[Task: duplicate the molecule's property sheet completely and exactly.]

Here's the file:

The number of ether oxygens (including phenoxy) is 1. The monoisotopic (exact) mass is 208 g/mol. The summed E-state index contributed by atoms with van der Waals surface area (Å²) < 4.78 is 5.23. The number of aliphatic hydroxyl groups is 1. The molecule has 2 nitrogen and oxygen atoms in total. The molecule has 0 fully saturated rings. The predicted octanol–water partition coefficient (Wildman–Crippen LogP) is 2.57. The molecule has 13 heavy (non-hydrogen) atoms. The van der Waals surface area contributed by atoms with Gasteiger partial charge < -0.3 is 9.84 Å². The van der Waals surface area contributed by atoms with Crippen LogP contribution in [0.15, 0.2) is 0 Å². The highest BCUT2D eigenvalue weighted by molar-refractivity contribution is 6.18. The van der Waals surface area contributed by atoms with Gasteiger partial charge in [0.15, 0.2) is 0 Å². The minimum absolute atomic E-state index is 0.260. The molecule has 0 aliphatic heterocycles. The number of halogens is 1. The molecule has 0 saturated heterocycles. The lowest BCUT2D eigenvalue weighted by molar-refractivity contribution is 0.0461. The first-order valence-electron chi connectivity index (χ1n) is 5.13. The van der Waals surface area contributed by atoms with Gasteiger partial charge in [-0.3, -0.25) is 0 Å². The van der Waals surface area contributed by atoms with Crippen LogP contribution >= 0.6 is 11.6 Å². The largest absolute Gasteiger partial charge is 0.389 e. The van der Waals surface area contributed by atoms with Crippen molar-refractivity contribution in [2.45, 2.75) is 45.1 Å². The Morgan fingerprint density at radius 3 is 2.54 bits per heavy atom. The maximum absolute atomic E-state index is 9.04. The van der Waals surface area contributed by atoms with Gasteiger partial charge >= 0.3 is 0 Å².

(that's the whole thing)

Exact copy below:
The number of ether oxygens (including phenoxy) is 1. The monoisotopic (exact) mass is 208 g/mol. The summed E-state index contributed by atoms with van der Waals surface area (Å²) < 4.78 is 5.23. The number of aliphatic hydroxyl groups is 1. The molecule has 2 nitrogen and oxygen atoms in total. The molecule has 0 fully saturated rings. The predicted octanol–water partition coefficient (Wildman–Crippen LogP) is 2.57. The molecule has 13 heavy (non-hydrogen) atoms. The van der Waals surface area contributed by atoms with Gasteiger partial charge < -0.3 is 9.84 Å². The van der Waals surface area contributed by atoms with Crippen LogP contribution in [0.15, 0.2) is 0 Å². The highest BCUT2D eigenvalue weighted by molar-refractivity contribution is 6.18. The van der Waals surface area contributed by atoms with Gasteiger partial charge in [0.15, 0.2) is 0 Å². The minimum absolute atomic E-state index is 0.260. The molecule has 0 aliphatic heterocycles. The number of halogens is 1. The molecule has 0 saturated heterocycles. The lowest BCUT2D eigenvalue weighted by molar-refractivity contribution is 0.0461. The first-order valence-electron chi connectivity index (χ1n) is 5.13. The van der Waals surface area contributed by atoms with Gasteiger partial charge in [-0.3, -0.25) is 0 Å². The van der Waals surface area contributed by atoms with Crippen LogP contribution >= 0.6 is 11.6 Å². The largest absolute Gasteiger partial charge is 0.389 e. The van der Waals surface area contributed by atoms with Crippen molar-refractivity contribution in [2.45, 2.75) is 45.1 Å². The Morgan fingerprint density at radius 3 is 2.54 bits per heavy atom. The maximum absolute atomic E-state index is 9.04. The van der Waals surface area contributed by atoms with Gasteiger partial charge >= 0.3 is 0 Å².